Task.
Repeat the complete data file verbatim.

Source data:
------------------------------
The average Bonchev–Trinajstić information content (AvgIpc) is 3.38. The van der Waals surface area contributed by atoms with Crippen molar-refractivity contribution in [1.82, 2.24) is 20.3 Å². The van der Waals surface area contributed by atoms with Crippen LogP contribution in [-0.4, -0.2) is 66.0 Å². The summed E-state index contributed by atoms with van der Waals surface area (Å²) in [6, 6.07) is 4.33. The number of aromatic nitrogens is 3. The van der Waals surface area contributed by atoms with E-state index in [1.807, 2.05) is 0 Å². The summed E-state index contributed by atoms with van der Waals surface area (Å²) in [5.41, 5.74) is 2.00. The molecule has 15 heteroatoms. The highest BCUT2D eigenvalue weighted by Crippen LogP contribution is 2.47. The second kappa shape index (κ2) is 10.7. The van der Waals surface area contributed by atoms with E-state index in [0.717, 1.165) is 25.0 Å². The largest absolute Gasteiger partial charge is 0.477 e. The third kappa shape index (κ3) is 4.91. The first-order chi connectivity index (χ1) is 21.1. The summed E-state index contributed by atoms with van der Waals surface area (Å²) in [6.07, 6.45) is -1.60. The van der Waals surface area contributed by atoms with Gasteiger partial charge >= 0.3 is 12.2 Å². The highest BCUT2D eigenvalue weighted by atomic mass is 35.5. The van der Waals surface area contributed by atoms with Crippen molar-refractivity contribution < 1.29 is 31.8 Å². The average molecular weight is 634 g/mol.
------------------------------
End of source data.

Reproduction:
The average Bonchev–Trinajstić information content (AvgIpc) is 3.38. The van der Waals surface area contributed by atoms with Crippen molar-refractivity contribution in [1.82, 2.24) is 20.3 Å². The van der Waals surface area contributed by atoms with Crippen LogP contribution in [-0.4, -0.2) is 66.0 Å². The summed E-state index contributed by atoms with van der Waals surface area (Å²) in [6, 6.07) is 4.33. The number of aromatic nitrogens is 3. The van der Waals surface area contributed by atoms with E-state index in [1.807, 2.05) is 0 Å². The summed E-state index contributed by atoms with van der Waals surface area (Å²) in [5.41, 5.74) is 2.00. The molecule has 15 heteroatoms. The highest BCUT2D eigenvalue weighted by Crippen LogP contribution is 2.47. The second kappa shape index (κ2) is 10.7. The van der Waals surface area contributed by atoms with E-state index in [0.717, 1.165) is 25.0 Å². The largest absolute Gasteiger partial charge is 0.477 e. The third kappa shape index (κ3) is 4.91. The first-order chi connectivity index (χ1) is 21.1. The summed E-state index contributed by atoms with van der Waals surface area (Å²) in [6.07, 6.45) is -1.60. The van der Waals surface area contributed by atoms with Gasteiger partial charge >= 0.3 is 12.2 Å². The highest BCUT2D eigenvalue weighted by atomic mass is 35.5. The van der Waals surface area contributed by atoms with Crippen molar-refractivity contribution < 1.29 is 31.8 Å². The average molecular weight is 634 g/mol.